This year marks the 10th anniversary of UN Security Council resolution on Women, Peace and Security. The landmark resolution, known as Resolution 1325, was passed on October 31st, 2000, and for the first time recognized the role women have to play in peace-building.
The resolution sought to address the disproportionate and unique impact of armed conflict on women; recognized the under-valued and under-utilized contributions women make to conflict prevention, peacekeeping, conflict resolution and peace-building. It also stressed the importance of women's equal and full participation as active agents in peace and security.
One organization, working to promote the role women in the South Caucasus play in peace building is CARE International in the Caucasus. Their project, funded by the European Union (EU) and Austrian Development Cooperation and Cooperation for Eastern Europe(ADC), and entitled “Strengthening the Capacity of Women for Peacebuilding in the South Caucasus” seeks to do just that.
Georgia Today talked to the project's manager, Anthony Foreman about the resolution and women in the South Caucasus.
Q: On a global and regional scale, how successful has Resolution 1325 been over the past ten years?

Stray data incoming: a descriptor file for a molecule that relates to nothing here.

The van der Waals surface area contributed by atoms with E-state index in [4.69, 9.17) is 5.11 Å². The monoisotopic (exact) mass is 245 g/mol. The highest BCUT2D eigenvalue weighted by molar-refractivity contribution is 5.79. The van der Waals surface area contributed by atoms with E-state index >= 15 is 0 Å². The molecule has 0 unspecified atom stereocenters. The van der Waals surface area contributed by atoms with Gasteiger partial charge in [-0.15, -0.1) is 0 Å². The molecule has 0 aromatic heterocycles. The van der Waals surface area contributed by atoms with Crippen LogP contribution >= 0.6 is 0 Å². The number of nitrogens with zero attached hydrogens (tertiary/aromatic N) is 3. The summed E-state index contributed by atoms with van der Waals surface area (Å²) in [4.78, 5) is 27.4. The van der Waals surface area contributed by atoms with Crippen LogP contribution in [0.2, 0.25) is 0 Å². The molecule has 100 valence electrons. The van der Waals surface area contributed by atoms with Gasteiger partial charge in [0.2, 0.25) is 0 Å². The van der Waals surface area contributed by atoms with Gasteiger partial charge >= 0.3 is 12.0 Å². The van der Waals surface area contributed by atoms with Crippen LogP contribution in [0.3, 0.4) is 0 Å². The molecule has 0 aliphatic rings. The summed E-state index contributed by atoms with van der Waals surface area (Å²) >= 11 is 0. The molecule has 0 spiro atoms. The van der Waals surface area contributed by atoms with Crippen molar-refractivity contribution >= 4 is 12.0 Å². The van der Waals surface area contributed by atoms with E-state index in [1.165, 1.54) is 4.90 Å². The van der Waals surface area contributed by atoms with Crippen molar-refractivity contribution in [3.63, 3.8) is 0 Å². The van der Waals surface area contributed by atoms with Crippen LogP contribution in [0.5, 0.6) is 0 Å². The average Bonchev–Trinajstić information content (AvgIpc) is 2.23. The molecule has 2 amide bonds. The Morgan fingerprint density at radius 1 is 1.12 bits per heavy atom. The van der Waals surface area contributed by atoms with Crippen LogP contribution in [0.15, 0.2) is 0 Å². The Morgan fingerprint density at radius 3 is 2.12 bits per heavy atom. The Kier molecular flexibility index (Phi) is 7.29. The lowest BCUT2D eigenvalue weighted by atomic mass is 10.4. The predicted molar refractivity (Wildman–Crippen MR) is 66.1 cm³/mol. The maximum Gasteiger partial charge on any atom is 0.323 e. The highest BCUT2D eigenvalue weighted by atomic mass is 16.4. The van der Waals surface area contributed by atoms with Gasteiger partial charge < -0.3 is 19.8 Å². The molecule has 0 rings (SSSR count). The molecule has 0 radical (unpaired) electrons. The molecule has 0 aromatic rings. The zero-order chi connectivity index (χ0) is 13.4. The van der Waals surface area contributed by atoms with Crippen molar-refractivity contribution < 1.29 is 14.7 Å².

A: Globally, I think it's fair to say that the Security Council resolution has made a big difference. In the case of Africa we can see that the Resolution has provided the impetus for activists to push forward a gender equality agenda, and in some places this has led to a sharp increase in political participation owing to quotas. Two very popular examples are Rwanda and Burundi, where they've introduced quotas for female members of parliament, and that's increased women's participation significantly. In Burundi that was in fact part of the peace agreement at the end of the war.
For countries like Georgia, Armenia and perhaps to a lesser extent Azerbaijan – CARE works in all three – gender and equality is maybe a little more subtle, it's a little less extreme than in some other countries. This makes it a little more difficult to grapple with as people don't see and acknowledge that there is a problem. While none of the countries in the region have adopted action plans for the resolution, they do have broader gender equality strategies, and again 1325 may have had an influence in these being developed.
I think that in most countries where action plans have been adopted it has made a difference, perhaps not quite what was promised ten years ago, but it has made a difference.
Q: The resolution recognises the role of women in peace-building. To what extent have women in the region – particularly in Georgia – played a part in this process over the past decade?
A: The first this I'll say is, what is it that can we can exactly refer to as the peace process? There are different things that are going on. At the official level, it's difficult to say that there's actually a peace process happening, what's happening at the Geneva talks many would actually refer to as a de-escalation process. There's a woman on the Georgian delegation within that, so you can welcome the fact that there is a woman there, but this is not at all proportionate to the number of men.